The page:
Can a robot be a safe and cost-effective alternative to guide dogs?

[Tom Ladyman] is making the case that a robot can take the place of a guide dog. According to his presentation, guide dogs cost about £45,000 (around $70k) to train and their working life is only about six years. On the other hand, he believes that this robot can be put into service for about £1,000 (around $1500). The target group for the robots is blind and visually impaired people. This makes since, because the robot lacks a dog’s ability to assist in other ways (locating and returning items to their companion, etc.). The main need here is independent travel.

He starts with the base of an electric wheelchair — a time-tested and economy-of-scale platform. The robot navigates based on images from four downward facing cameras mounted on the pole seen above. The X on the top of the pole allows for a much wider range of sight. The robot identifies its companion via a tag on their shoe, but it’s got another trick up its sleeve. The cameras feed to a set of four BeagleBoards which work together to process them into a 3D map at about 12 FPS, allowing for obstacle avoidance.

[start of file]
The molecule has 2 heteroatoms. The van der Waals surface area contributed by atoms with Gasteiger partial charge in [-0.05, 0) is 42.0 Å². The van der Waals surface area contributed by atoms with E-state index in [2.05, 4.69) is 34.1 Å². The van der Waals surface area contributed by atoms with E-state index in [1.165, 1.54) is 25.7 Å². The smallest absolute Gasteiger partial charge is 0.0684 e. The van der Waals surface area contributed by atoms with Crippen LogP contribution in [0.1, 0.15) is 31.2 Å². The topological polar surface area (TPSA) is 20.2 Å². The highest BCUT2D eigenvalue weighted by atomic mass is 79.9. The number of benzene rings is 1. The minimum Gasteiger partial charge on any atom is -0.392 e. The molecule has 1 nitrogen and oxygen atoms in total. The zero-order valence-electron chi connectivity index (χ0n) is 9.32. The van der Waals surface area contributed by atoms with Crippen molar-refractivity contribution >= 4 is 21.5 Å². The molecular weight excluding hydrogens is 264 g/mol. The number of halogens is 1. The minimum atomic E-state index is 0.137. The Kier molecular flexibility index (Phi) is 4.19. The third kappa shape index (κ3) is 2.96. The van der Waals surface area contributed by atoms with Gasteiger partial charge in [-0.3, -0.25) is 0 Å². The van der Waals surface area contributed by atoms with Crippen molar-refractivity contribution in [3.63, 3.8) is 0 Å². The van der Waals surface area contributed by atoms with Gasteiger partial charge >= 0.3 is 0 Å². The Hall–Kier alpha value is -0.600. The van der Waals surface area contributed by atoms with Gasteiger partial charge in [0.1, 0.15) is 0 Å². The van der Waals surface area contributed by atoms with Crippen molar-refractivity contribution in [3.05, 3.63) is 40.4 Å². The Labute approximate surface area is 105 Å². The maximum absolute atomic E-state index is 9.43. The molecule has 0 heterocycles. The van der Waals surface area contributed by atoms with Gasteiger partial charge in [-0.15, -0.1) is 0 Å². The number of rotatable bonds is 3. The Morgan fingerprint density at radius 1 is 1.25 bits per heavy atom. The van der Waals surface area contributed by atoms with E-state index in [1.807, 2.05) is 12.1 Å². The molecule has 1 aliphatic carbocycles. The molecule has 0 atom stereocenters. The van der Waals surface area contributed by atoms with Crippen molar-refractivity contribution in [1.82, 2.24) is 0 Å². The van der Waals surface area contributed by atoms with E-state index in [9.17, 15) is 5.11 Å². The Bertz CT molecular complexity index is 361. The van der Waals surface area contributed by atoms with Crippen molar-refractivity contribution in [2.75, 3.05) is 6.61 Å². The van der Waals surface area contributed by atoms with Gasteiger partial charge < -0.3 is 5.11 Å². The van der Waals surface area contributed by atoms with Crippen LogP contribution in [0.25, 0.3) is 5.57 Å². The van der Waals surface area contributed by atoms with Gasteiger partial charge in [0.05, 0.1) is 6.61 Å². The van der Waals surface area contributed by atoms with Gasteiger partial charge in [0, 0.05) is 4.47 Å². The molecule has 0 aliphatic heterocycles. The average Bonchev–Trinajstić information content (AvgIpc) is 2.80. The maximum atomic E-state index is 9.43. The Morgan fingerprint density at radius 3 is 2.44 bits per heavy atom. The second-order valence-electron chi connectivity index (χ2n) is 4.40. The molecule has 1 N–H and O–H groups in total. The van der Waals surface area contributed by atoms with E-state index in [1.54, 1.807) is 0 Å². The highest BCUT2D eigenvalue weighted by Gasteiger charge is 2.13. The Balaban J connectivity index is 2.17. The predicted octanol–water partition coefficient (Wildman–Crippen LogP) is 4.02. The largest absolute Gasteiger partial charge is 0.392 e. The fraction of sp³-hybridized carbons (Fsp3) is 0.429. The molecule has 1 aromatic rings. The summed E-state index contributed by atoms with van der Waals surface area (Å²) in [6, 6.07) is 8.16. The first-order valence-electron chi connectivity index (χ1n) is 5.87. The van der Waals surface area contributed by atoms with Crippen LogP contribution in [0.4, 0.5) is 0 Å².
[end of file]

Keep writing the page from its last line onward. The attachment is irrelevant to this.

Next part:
Check out the video after the break for a bit more information. The 3D guidance system is also explained in detail at the link above.

[Read more...]

Drag and drop images for 3D printing

This piece of software called OmNomNom works with OpenSCAD to turn 2D images into 3D models. It’s literally a drag-and-drop process that renders almost instantly.

Here the example is a QR code, which is perfect for the software since it’s a well-defined black and white outline in the source image. But the video after the break shows several other examples that don’t rely on this simplicity. For instance, the Superman logo, which uses four different colors, is converted quite easily. There’s also a depth map of [Beethoven's] bust that is converted into a 3D object. The same technique can be used to create terrain from topographic source images.

Once the file has been converted to a model it can still be tweaked like normal. This allows you to customize size and depth to suit your needs. This is where OpenSCD comes into play, but if you don’t use that program you can still export an STL file directly from OmNomNom for use on your 3D printer.

[Read more...]

Multitouch table uses a Kinect for a 3D display

[Bastian] sent in a coffee table he built. This isn’t a place to set your drinks and copies of Make, though: it’s a multitouch table with a 3D display. Since no description can do this table justice, take a look at the video.